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Donít Settle for Silver

For too long Canadians have lived under the shadow of our neighbour to the South. Americans do not want to be second best in anything and the only colour they dream about and reward is gold. Canadians on the other hand tend to downplay our expectations and far too often this has meant that we are willing to settle for silver and as a result the top prizes elude us. This applies directly to sports but I believe it has infiltrated our business and workplace thinking as well. At least at the Olympics level that might just be about to change.

Brian W. Pascal
The Canadian Olympic Committee launched Own the Podium 2010 as a challenge to Canadians to step up and show the world its very best. It was a partnership of all of Canadaís national winter sports organizations, their funding bodies, and the organizing committees for both the 2010 Vancouver Olympics and Paralympics. Its goals were to help Canada win the most medals in a winter Olympic games and to assist Canadaís Paralympic athletes to place in the top three nations for gold medals in 2010 in Vancouver.

According to a national survey conducted by the HRG Research Group Canadians agreed with these goals and want to help achieve them. 73 percent of Canadians supported the Own the Podium ambitions to make Canada the top medal finisher and to be in the top three for Paralympics gold medals in Vancouver. That says to me that Canadians are tired of settling for silver and now want to go straight for the gold.

So, what was the result? Although, we didn't succeed in achieving the stated goal of winning the most medals overall in the 2010 Winter Games, Canada did succeed in winning the most gold medals ever in a Winter Olympics. I was thrilled and not just because I am a patriotic Canadian. I was thrilled for our athletes because they symbolize the breakthrough that Canada needs to make within our borders and around the world. To finally shake off the notion that being second-best is a good place to be. My real hope is that Canadaís athletes will inspire the rest of us, in commerce, business, and organizations to move past our personal best and to aim for the gold in all other aspects of our life in Canada.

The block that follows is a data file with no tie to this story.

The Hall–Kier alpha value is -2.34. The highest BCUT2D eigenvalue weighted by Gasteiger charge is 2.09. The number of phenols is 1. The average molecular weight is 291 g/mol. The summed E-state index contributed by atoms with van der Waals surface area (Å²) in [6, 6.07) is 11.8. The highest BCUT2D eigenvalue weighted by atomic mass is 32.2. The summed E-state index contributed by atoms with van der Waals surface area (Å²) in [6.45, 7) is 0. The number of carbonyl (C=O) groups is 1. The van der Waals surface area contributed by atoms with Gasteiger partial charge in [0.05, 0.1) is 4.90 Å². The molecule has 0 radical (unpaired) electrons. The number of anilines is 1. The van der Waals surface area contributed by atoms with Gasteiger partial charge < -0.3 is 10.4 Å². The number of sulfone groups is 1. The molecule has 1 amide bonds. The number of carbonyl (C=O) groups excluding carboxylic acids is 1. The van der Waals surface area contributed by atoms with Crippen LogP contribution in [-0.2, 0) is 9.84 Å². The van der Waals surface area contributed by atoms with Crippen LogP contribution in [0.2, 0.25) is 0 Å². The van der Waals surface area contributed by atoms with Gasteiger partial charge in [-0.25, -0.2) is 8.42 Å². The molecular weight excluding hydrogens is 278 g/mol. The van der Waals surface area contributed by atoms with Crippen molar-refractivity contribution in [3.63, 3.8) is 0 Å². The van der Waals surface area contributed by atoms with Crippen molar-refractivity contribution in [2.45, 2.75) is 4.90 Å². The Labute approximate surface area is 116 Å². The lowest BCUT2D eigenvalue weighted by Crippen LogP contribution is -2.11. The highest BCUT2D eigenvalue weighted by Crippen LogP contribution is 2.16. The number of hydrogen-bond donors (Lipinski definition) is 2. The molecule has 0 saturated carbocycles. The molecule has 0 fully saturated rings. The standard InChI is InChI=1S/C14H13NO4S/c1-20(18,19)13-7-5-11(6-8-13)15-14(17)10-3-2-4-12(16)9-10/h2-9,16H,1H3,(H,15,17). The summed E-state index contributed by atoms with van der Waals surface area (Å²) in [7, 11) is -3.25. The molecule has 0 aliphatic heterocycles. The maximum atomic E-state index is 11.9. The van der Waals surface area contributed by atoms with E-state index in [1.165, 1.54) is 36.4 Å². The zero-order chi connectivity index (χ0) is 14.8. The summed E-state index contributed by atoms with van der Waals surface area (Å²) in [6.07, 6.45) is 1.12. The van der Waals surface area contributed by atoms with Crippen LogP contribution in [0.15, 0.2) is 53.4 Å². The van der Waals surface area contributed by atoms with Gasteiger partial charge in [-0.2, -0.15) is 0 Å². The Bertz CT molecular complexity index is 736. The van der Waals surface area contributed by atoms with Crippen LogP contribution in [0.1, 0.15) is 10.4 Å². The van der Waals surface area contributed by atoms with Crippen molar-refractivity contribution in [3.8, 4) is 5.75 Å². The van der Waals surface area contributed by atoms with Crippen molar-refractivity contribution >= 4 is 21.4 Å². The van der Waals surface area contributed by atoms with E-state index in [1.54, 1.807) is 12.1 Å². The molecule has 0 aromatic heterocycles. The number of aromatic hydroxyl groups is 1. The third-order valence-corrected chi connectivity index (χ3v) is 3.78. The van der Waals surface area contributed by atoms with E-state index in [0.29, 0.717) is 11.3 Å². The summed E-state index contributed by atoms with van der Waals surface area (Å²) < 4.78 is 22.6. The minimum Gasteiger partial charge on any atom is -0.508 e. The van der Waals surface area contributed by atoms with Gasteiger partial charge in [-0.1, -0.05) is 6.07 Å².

There is a great spirit of invention and entrepreneurship in Canada that needs that inspiration if they are going to reach that goal. Yes they will need additional support and a range of tax breaks and incentives from government at all levels, that goes without saying. But even more than that they need to be supported and challenged by the citizens of this country to think and act bigger on the world stage.

That doesnít mean that Canada has to be the biggest player in world markets. With a population of thirty three million, thatís not going to happen when we have to compete against countries like the U.S.or China. But we can be the best at what we do and encourage a culture of excellence that never accepts second best when with a little more effort we could be seen and recognized as the cream of the crop.

In order to get there we will also have to alter our thinking about success in Canada and nurture and celebrate our success stories. Far too often we have ignored the few Canadian companies that have managed to reach the top of the game at home or abroad. Not only that but we often criticize or critique that success as if we want to pull all those leaders back to the pack with the rest of us. Itís time to break out of this shell of fake modesty and humility that we have collectively created and maintained. It doesnít serve us anymore, if it ever did, and has held us back from really achieving our potential.

Striving for excellence also has to be transferred down to all other areas of Canadian life as well. Why canít our doctors and scientists be world renowned and celebrated? Why canít students be encouraged to not just get a degree and a job but to become world class experts in their field? Why canít Canadian workers be expected to be the most efficient and productive workers in the world?

The answer is that we can, if we make our minds up to it. If Canadian athletes are being encouraged to not just do their best but aim for the gold medal then why canít the rest of us be asked to do the same? Itís time for Canadians to stop settling for silver or bronze and go for the gold.


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